Alabama got serious about football in 1919 when it hired Xen Scott as head coach. Under the leadership of this tiny man Alabama earned national respect ... Scott, who stood 5-foot-6 and weighed 135 pounds, was a sportswriter in the offseason, covering horse racing for a Cleveland newspaper. He played football at Cleveland's Western Reserve University, where he earned a reputation as a brainy, daring leader.
Alabama became the Crimson Tide during the Scott Era. In the early 1900s it had picked up the nickname "The Thin Red Line," but Birmingham News sports editor Zipp Newman coined the named Crimson Tide when he came home from the army in 1919. Newman said he got the idea from watching the tide pound a seashore. It suggested a force that kept pounding at you. One day he wrote "Crimson Tide" in a headline, and a famous nickname was born.
Scott's first Crimson Tide did not surrender a touchdown in its first five games and finished with an 8-1 record, scoring 280 points and giving up only 22. ...
Scott's second team, in 1920, became the first Alabama squad to win 10 games. It posted eight shutouts, lost only to Georgia, and went 10-1.
In 1921, the Crimson Tide slumped to 5-4-2, but Scott's last team would be the history-maker at the Capstone with its upset of Penn in Philadelphia.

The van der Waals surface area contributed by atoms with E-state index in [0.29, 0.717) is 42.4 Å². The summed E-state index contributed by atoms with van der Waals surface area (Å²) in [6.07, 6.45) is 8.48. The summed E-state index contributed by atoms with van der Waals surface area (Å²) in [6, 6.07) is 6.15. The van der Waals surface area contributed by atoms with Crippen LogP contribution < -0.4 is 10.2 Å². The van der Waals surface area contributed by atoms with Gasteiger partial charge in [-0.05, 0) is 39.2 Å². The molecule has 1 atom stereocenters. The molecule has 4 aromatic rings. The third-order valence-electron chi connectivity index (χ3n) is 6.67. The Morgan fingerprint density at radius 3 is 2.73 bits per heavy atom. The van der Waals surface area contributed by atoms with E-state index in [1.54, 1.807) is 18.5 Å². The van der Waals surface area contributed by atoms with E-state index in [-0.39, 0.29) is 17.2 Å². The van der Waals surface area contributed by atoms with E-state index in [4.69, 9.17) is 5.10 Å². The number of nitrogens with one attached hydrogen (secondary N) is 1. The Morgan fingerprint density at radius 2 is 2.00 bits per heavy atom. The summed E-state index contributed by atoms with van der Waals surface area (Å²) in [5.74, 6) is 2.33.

Al Clemens, a 156-pound end, ... captain of Alabama's '21 and '22 teams ... recalled the historic game at Franklin Field and the strategy employed by his coach.
"On the train ride up there we stopped in Washington, D.C., to watch a game between Navy and Penn State. The papers were calling this a 'classical game,' but they looked like high school players to us. We thought if this is what Eastern football is like, we can beat Pennsylvania."
A crowd of 20,000 gathered at Franklin Field for the battle between Eastern and Southern schools. It was by far the largest crowd an Alabama team had ever seen. "Penn had an All-American tackle named Thurman," said Clemens. "Coach Scott's game plan was for us to attack Thurman, run everything right at him. We'd hit him and say, 'OK, Thurman, maybe they'll put somebody in here who can play.' He got so frustrated he slugged our fullback, W. C. Baty - hit him right in the head with his fist. They threw him out of the game. That happened in the third quarter and we knew we had it won then."
Alabama scored on a Bull Wesley field goal and a fumble recovery in the end zone by Shorty Propst and came away with a monumental upset, 9-7. Later Scott and some of his players paraded through the streets of Philadelphia.
"Coach Scott had the game ball under his arm and people would say, 'What you got there?' Coach Scott said, 'It's gold ... oh, it's gold.'"
The team rode the train 2,500 miles back to Tuscaloosa, where the depot was running over with fans.
"They had three big flat-bed trucks pulled by horses," Clemens recalled. "They hitched them together and we stood up on them and waved as they pulled us through the center of town."